With Estonia, Hungary and Ireland having joined the agreement, it is now supported by all OECD and G20 countries. Four countries – Kenya, Nigeria, Pakistan and Sri Lanka – have not yet joined the agreement.

The two-pillar solution will be delivered to the G20 Finance Ministers meeting in Washington D.C. on 13 October, then to the G20 Leaders Summit in Rome at the end of the month.

The global minimum tax agreement does not seek to eliminate tax competition, but puts multilaterally agreed limitations on it, and will see countries collect around USD 150 billion in new revenues annually. Pillar One will ensure a fairer distribution of profits and taxing rights among countries with respect to the largest and most profitable multinational enterprises. It will re-allocate some taxing rights over MNEs from their home countries to the markets where they have business activities and earn profits, regardless of whether firms have a physical presence there.  Specifically, multinational enterprises with global sales above EUR 20 billion and profitability above 10% – that can be considered as the winners of globalisation – will be covered by the new rules, with 25% of profit above the 10% threshold to be reallocated to market jurisdictions.

Under Pillar One, taxing rights on more than USD 125 billion of profit are expected to be reallocated to market jurisdictions each year. Developing country revenue gains are expected to be greater than those in more advanced economies, as a proportion of existing revenues.

Pillar Two introduces a global minimum corporate tax rate set at 15%.  The new minimum tax rate will apply to companies with revenue above EUR 750 million and is estimated to generate around USD 150 billion in additional global tax revenues annually. Further benefits will also arise from the stabilisation of the international tax system and the increased tax certainty for taxpayers and tax administrations.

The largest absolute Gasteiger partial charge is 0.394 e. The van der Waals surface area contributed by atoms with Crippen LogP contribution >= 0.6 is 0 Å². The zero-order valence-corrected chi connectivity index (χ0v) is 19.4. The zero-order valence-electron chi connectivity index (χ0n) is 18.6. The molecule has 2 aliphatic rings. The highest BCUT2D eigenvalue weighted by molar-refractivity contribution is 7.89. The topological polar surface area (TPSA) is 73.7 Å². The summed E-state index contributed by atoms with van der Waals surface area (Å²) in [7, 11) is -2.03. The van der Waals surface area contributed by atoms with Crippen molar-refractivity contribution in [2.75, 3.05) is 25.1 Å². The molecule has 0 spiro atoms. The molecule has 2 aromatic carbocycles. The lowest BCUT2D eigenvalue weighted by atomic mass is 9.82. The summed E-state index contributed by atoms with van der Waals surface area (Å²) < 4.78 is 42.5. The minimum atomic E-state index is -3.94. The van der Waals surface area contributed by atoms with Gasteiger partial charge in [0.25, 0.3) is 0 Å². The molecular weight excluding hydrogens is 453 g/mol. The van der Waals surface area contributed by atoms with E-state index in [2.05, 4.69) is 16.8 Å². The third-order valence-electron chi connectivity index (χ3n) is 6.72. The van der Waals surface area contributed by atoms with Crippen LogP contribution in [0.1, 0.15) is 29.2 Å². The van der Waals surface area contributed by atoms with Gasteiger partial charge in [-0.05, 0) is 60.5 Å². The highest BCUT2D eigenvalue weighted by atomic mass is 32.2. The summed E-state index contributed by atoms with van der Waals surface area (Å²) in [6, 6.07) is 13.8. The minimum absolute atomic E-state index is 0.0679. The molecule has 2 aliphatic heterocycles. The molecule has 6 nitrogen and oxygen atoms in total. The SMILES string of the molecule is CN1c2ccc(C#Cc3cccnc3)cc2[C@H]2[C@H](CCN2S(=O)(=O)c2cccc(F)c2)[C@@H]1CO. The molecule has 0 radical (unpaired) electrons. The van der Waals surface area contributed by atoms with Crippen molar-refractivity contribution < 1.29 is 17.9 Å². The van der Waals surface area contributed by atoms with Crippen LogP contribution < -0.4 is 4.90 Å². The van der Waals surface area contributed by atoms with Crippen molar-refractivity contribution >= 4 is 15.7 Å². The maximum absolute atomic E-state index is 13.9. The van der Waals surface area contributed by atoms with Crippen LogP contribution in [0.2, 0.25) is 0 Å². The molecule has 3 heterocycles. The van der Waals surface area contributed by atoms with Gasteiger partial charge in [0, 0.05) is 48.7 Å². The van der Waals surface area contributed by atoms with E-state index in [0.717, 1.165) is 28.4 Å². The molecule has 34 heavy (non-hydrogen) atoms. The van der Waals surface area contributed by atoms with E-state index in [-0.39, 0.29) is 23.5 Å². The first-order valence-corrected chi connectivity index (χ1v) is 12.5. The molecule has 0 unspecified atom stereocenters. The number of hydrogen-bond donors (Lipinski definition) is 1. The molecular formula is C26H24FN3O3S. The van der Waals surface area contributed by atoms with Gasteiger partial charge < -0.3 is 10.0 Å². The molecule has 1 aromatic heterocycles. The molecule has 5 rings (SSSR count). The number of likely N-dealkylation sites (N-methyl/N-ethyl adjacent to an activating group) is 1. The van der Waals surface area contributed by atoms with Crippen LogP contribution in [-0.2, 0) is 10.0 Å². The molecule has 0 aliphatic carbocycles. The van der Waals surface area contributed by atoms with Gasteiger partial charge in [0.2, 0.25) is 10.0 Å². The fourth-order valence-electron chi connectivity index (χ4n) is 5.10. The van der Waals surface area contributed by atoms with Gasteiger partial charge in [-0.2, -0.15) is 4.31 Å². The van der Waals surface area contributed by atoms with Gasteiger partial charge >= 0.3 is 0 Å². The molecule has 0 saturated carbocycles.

“Today’s agreement will make our international tax arrangements fairer and work better,” said OECD Secretary-General Mathias Cormann. “This is a major victory for effective and balanced multilateralism. It is a far-reaching agreement which ensures our international tax system is fit for purpose in a digitalised and globalised world economy. We must now work swiftly and diligently to ensure the effective implementation of this major reform,” Secretary-General Cormann said.  

Countries are aiming to sign a multilateral convention during 2022, with effective implementation in 2023. The convention is already under development and will be the vehicle for implementation of the newly agreed taxing right under Pillar One, as well as for the standstill and removal provisions in relation to all existing Digital Service Taxes and other similar relevant unilateral measures. This will bring more certainty and help ease trade tensions. The OECD will develop model rules for bringing Pillar Two into domestic legislation during 2022, to be effective in 2023.

Developing countries, as members of the Inclusive Framework on an equal footing, have played an active role in the negotiations and the Two-Pillar Solution contains a number of features to ensure that the concerns of low-capacity countries are addressed. The OECD will ensure the rules can be effectively and efficiently administered, also offering comprehensive capacity building support to countries which need it.